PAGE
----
• “Are there any other immediate actions that are needed to address life and safety issues, including the protection of the public, USBP agents, and nearby communities from potential harms, and avert further environmental damage or degradation as a result of border barrier construction since 2019?” 
  • “What are the highest priority actions?” 
  • “Are there best practices the remediation contractor should follow when implementing these activities?” 

Comments are due February 3, 2022.

How to Submit Comments:

  • Call 1-800-514-0638 
  • Email TucsonComments@cbp.dhs.gov with the subject “Tucson Remediation Plan Comments” 
  • Submit comments on specific proposed actions using CBP’s online interactive map 
  • Mail a copy to: U.S. Customs and Border Protection, U.S. Border Patron Headquarters, 1300 Pennsylvania Ave. 6.5E Mail Stop 1039, Washington D.C. 20229-1100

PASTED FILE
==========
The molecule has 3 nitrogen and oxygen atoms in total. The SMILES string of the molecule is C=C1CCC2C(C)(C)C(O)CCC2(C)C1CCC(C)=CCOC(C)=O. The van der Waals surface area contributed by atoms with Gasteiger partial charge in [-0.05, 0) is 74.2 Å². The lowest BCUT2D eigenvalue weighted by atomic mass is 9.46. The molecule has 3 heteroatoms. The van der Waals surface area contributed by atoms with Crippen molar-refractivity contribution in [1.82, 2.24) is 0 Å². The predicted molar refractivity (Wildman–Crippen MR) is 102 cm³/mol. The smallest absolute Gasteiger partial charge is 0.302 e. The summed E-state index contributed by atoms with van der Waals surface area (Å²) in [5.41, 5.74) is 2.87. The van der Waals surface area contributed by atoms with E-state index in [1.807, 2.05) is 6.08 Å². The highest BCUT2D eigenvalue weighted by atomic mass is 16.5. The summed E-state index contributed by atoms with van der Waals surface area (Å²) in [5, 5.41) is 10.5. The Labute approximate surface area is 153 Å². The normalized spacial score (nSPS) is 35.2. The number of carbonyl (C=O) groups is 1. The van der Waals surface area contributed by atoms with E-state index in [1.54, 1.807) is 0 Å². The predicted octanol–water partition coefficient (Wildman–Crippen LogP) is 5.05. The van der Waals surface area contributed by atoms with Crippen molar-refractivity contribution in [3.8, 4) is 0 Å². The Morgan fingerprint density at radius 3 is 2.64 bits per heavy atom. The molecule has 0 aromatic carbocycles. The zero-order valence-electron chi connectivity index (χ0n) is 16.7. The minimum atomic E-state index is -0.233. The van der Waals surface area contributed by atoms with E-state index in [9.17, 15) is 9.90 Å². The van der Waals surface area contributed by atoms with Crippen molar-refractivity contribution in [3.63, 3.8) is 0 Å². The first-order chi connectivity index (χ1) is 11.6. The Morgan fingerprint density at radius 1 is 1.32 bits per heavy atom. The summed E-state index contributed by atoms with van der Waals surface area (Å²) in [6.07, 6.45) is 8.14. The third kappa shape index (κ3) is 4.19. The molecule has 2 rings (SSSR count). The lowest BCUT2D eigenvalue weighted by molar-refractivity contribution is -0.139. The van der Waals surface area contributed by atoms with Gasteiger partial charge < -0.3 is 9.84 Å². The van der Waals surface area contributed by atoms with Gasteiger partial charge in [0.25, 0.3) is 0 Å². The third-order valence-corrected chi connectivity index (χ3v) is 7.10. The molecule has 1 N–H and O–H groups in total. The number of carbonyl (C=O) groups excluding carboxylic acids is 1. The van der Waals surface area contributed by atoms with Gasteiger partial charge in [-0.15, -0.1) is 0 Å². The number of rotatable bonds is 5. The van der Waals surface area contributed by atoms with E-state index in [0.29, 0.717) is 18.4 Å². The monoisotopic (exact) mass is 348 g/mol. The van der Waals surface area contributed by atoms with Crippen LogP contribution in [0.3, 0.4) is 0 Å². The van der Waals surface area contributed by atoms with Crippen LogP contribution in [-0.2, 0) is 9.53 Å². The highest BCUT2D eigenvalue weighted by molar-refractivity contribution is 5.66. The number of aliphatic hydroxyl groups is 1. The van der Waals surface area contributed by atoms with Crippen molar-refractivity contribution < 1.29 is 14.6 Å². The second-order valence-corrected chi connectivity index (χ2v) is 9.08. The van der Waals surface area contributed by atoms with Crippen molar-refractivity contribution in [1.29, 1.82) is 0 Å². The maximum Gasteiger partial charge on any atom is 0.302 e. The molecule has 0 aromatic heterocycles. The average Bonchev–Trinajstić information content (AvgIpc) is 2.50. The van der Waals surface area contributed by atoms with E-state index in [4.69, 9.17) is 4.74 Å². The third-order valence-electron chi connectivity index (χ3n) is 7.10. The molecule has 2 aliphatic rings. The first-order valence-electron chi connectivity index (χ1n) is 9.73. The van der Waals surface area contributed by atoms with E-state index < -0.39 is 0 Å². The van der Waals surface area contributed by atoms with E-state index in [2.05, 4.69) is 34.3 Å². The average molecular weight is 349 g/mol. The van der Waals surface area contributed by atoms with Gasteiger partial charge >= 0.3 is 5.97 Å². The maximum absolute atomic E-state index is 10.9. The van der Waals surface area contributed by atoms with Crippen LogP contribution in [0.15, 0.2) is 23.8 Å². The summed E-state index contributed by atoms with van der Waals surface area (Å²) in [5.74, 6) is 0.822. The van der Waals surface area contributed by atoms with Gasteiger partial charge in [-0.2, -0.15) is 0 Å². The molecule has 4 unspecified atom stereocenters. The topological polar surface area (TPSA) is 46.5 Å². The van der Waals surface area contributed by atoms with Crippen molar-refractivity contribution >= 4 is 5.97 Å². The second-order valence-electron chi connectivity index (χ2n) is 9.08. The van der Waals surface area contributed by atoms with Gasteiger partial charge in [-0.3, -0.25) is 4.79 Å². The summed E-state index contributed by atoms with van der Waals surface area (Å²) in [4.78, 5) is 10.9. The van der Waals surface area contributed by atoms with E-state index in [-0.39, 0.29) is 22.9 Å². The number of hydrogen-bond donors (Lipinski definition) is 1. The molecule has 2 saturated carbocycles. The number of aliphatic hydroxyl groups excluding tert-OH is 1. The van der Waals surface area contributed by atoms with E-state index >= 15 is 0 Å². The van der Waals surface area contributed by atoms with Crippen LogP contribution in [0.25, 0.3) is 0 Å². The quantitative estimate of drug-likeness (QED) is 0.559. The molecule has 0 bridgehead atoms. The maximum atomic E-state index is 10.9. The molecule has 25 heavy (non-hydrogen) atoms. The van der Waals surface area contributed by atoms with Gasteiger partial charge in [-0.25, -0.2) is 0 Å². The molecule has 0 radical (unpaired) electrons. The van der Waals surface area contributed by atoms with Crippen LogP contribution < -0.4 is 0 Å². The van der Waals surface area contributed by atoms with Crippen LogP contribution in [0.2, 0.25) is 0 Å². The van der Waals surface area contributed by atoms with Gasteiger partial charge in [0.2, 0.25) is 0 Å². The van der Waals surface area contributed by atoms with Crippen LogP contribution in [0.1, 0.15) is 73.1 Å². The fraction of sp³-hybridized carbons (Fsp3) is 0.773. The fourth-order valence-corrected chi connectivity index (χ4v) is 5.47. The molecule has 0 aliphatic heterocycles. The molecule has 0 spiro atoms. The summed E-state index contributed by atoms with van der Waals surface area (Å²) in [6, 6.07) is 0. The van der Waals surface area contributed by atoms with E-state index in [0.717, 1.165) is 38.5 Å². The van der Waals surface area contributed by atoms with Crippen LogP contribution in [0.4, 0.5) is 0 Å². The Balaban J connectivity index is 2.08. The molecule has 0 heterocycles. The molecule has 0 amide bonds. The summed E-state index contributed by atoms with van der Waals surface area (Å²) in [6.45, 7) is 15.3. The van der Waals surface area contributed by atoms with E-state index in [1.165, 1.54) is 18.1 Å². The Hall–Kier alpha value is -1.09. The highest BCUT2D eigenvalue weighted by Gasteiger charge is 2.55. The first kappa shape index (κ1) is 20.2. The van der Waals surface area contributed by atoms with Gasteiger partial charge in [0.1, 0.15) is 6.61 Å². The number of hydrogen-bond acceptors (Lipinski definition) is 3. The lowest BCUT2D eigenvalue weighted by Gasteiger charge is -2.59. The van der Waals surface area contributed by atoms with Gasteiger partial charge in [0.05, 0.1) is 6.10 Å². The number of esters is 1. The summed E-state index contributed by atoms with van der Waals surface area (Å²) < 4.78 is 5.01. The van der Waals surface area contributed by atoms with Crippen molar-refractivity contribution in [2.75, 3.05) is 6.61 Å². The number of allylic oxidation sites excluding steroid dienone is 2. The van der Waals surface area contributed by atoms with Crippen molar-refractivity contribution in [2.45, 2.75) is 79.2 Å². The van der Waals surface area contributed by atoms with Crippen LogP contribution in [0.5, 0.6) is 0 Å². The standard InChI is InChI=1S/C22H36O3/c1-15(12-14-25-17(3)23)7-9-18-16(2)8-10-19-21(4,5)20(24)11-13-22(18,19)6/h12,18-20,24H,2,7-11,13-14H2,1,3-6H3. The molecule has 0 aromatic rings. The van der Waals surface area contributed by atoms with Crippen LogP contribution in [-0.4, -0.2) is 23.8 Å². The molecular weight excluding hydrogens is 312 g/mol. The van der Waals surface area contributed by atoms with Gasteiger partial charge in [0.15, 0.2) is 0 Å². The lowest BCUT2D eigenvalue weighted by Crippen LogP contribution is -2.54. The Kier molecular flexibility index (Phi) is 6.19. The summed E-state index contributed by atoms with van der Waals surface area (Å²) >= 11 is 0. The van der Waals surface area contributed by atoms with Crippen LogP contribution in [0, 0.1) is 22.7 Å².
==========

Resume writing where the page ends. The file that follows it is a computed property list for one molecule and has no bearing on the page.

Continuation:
Please be sure to customize the comments you submit to CBP. Unique comments submitted by individuals across the region will give this feedback a higher chance of success.

Spread the Word:

We need as many people as possible to comment on CBP’s remediation plan. Use these sample messages and photos to share this action alert with your networks. 

U.S. CBP is requesting feedback on their Border Barrier Remediation Plan, which includes filling small gaps in the border wall. Submit comments by 2/3 and tell CBP to prioritize wildlife by improving land and water crossings, controlling erosion, etc. Learn more ► www.skyislandalliance.org/act-now/

Customs and Border Protection recently shared their remediation plan for the border wall in Pima, Cochise & Santa Cruz Counties. Comment by 2/3 and ask them to take significant remedial actions for the region’s wildlife and water. Learn more ► www.skyislandalliance.org/act-now/

 

Learn more about the U.S.-Mexico Border Wall.